Infografía: visualizando la fiebre por la tierra

Al Kinley

Blog mensaje deAl Kinley

Oxfam Great Britain, Responsable de campañas digitales
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Explicar la conexión que hay entre el azúcar de tu Coca-Cola o Pepsi y el escándalo global del acaparamiento de tierras, que provoca la expulsión de los pequeños agricultores y agricultoras de sus tierras, puede ser largo y muy complejo.

Así que pedimos ayuda a la agencia de diseñadores gráficos Killer Infographics, quienes han convertido todos los datos referentes a la "fiebre del azúcar" en una infografía más comprensible. Los resultados hablan por si solos. Échale un vistazo, quédate con las cifras, actúa y ayúdanos a difundir la campaña. Utiliza tu poder como consumidor para alzar la voz y pedir a las empresas alimentarias más grandes del mundo que establezcan una política de tolerancia cero ante los acaparamientos de tierra.


Pide a Pepsi, Coca-Cola y ABF que lleven a cabo una política de tolerancia cero ante los acaparamientos de tierra

Más información

El lado humano del acaparamiento de tierras en Brasil


  1. and The grams to teaspoon conversion based on there being 5 g in a teaspoon
  3. A serving is defined by the company as 25 g of Ovaltine with 200 ml of semi skimmed milk
  4. This figure is based on FAO crop production figures for 2012 and includes 26m hectares of sugar cane and 5m hectares of sugar beet. Sugar cane is a much more important crop globally, and has been more commonly linked to large-scale land acquisitions than sugar beet. Sugar beet accounts for approximately 20% of global sugar production, and is linked to at least one large-scale land deal in Russia. and
  5. This data includes ‘concluded’ foreign and domestic deals , based on the Land Matrix, for sugar (both sugar cane, sugar beet and sugar no specification). The data is accurate as of 28 August 2013. See:
  6. Based on 2009 FAO “Food Balance Sheet” for Sugar (Raw Equivalent)*/E
  7. LMC International quoted in Bunge (2010) ‘Sugar & Bioenergy Overview’, presentation for investors. Note that in Brazil most sugar mills produce ethanol as well as sugar for food, and can often choose whether to produce sugar or ethanol based on factors such as current prices.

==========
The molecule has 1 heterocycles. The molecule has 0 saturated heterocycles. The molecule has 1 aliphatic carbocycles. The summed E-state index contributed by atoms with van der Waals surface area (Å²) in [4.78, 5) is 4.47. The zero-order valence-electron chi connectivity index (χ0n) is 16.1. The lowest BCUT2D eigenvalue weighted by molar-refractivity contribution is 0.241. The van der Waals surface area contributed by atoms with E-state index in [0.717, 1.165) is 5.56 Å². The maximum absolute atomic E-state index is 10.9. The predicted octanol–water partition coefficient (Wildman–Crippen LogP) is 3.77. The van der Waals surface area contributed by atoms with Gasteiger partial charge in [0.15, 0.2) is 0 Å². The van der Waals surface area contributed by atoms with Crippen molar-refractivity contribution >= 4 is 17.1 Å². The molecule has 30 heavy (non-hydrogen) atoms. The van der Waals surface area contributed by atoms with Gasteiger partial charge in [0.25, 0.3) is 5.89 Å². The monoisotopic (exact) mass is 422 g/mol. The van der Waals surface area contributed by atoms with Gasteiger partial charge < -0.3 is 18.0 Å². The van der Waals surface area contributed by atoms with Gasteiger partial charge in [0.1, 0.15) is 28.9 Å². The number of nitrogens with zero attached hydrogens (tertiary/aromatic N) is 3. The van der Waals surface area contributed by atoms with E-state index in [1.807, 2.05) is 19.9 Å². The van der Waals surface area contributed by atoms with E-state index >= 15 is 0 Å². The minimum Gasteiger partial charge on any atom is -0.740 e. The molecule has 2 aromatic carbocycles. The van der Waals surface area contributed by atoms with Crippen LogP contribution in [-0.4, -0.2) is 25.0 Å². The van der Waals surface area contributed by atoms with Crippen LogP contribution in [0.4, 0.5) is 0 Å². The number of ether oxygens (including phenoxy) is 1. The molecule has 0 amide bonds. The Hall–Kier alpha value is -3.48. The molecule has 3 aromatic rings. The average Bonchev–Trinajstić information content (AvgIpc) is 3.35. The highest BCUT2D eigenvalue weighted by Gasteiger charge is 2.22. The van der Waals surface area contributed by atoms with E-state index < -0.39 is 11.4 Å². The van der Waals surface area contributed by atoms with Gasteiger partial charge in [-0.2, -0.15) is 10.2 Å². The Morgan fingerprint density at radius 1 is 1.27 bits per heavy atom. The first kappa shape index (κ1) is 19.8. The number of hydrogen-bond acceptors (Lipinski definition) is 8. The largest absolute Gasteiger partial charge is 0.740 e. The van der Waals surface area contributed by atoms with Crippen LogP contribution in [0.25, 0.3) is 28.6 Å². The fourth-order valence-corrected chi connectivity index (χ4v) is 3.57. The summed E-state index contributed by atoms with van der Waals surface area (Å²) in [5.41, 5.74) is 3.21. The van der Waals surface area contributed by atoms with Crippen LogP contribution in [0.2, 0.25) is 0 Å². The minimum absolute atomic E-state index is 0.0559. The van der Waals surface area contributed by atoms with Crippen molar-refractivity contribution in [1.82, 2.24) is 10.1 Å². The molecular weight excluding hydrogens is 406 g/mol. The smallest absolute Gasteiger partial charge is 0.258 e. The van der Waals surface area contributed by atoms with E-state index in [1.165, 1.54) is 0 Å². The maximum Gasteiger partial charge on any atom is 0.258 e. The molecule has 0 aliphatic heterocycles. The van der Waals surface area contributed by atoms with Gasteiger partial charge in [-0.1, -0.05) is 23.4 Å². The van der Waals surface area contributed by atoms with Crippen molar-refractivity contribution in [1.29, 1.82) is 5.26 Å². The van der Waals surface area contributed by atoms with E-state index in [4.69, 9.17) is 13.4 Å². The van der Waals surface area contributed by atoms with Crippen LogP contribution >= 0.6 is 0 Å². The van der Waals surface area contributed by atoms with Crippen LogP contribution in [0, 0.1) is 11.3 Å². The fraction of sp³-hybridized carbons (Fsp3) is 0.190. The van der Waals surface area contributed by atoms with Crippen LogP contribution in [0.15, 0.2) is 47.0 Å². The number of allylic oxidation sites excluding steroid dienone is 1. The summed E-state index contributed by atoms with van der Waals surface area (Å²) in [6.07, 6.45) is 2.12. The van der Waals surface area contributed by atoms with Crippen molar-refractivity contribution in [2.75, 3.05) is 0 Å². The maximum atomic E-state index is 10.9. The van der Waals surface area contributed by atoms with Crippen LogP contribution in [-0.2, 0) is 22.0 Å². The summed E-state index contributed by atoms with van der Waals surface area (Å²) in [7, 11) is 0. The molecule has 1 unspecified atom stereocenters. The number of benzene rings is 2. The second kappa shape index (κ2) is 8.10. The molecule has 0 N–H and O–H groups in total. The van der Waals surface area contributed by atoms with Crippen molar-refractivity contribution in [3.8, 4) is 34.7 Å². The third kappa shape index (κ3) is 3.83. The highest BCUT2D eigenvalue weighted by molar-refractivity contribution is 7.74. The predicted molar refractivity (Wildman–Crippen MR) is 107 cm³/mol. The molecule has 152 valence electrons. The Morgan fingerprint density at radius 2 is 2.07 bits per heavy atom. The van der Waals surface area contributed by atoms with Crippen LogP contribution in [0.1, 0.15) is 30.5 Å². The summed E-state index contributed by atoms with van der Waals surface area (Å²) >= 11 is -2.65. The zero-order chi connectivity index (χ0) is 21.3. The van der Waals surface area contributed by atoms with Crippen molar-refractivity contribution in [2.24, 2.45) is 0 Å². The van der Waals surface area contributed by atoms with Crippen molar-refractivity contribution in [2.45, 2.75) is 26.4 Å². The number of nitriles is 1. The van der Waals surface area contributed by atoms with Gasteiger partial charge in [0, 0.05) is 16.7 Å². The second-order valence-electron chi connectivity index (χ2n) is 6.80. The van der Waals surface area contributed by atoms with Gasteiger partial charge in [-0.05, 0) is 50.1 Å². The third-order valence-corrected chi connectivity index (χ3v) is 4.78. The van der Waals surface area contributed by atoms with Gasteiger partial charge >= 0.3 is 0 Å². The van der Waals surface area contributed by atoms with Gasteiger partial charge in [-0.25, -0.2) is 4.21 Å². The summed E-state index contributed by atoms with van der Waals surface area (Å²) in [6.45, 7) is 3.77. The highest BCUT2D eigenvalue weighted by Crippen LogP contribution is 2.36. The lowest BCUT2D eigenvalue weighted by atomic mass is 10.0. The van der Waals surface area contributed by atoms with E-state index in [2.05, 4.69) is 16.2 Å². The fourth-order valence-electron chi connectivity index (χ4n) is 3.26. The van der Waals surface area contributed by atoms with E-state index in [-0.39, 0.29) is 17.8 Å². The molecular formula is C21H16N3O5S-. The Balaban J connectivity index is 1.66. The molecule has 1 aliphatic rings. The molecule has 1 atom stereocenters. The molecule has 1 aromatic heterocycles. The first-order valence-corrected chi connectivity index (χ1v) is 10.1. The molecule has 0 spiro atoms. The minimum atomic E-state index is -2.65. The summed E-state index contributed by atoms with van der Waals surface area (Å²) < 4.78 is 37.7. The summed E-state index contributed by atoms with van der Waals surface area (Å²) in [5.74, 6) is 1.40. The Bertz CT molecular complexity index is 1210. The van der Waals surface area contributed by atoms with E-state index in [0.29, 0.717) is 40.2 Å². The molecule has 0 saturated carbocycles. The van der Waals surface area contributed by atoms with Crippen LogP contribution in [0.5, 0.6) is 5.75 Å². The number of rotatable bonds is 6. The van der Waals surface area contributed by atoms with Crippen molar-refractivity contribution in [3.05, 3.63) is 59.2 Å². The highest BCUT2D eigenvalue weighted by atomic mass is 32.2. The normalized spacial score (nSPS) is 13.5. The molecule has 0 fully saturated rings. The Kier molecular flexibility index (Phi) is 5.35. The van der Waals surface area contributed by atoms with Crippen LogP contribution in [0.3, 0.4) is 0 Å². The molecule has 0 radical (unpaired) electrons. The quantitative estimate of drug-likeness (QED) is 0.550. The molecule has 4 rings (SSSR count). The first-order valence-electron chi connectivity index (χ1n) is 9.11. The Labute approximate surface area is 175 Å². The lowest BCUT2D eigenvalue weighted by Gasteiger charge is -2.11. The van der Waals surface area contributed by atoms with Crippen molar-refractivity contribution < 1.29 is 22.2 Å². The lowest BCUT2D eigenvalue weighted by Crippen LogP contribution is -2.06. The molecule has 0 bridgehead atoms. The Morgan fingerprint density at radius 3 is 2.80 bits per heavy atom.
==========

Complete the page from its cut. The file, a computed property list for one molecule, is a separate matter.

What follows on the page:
9. See for example, CIMI (2012) ‘Violência contra os povos indígenas no Brasil 2011‘.
  10. “No Sweet Deal” (NSD)
  11. B. Lee, F. Preston, J. Kooroshy, R. Bailey, and G. Lahn (2012) ‘Resources Futures’, London: Chatham House, p.14.
  13. This data includes only transnational deals which have been ‘concluded’, based on the Land Matrix. The data is accurate as of 13 August 2013; however, the Land Matrix is constantly updated as new information becomes available. See:
  14. Based on concluded deals by transnational investors. Data is accurate as of 13 August 2013.
  15. The number of reported land deals by foreign investors in agriculture in the global South increased from approximately 35 in mid-2008 to 105 in mid-2009, an increase of approximately 200 per cent. See Figure 1, p.6, in W. Anseeuw et al. (2012) ‘Transnational Land Deals for Agriculture in the Global South. Analytical Report based on the Land Matrix Database‘, Bern, Montpellier, and Hamburg: CDE, CIRAD, and GIGA. See:
  16. W. Anseeuw, et al (2012) op. cit
  17. (page 2)
  18. Based on concluded deals by transnational investors. Data as of 28 August 2013.
  19. Based on concluded deals by transnational investors. Data as of 28 August 2013.
  20. Coca-Cola Co., “Stakeholder Engagement,”
  21. Footnote: IBISWorld (2013) ‘Global Soft Drink & Bottled Water Manufacturing’, IBISWorld Industry Report C1124-GL, P
  25. The world's largest sugar company is Südzucker AG, which had a market share of 6.1 percent in 2012. ABF’s market share in 2012 was 4.1 percent. IBISWorld (2012) ‘Global Sugar Manufacturing’, IBISWorld Industry Report C1115-GL.
  26. ABF's production figure can be found in Associated British Foods (2012) ‘A Journey Through Our Business: Annual Report and Accounts’, p.17. The percentage of global supply is calculated based on global raw sugar production of 172 million metric tonnes from Commodity Research Bureau (2013) ‘The CRB Commodity Yearbook’
  27. Global Sugar Manufacturing, June 2012 Page 30.
  28. Associated British Foods plc, “Our Grocery Brands,” (last visited 9/9/2013)
  29. IBIS World (2013) ‘Global Soft Drink & Bottled Water Manufacturing’, IBIS World Industry Report C 1124-GL, p. 25. PepsiCo states that it purchases less than 1per cent of the word’s sugar for the parent company, but could not confirm sugar purchased for its products via bottlers/franchisees.
  30. PepsiCo, “Top Global Brands,” (last visited 9/9/2013).
  31. Beverage-Digest, Special Issue: Top-10 CSD Results for 2010, p.1,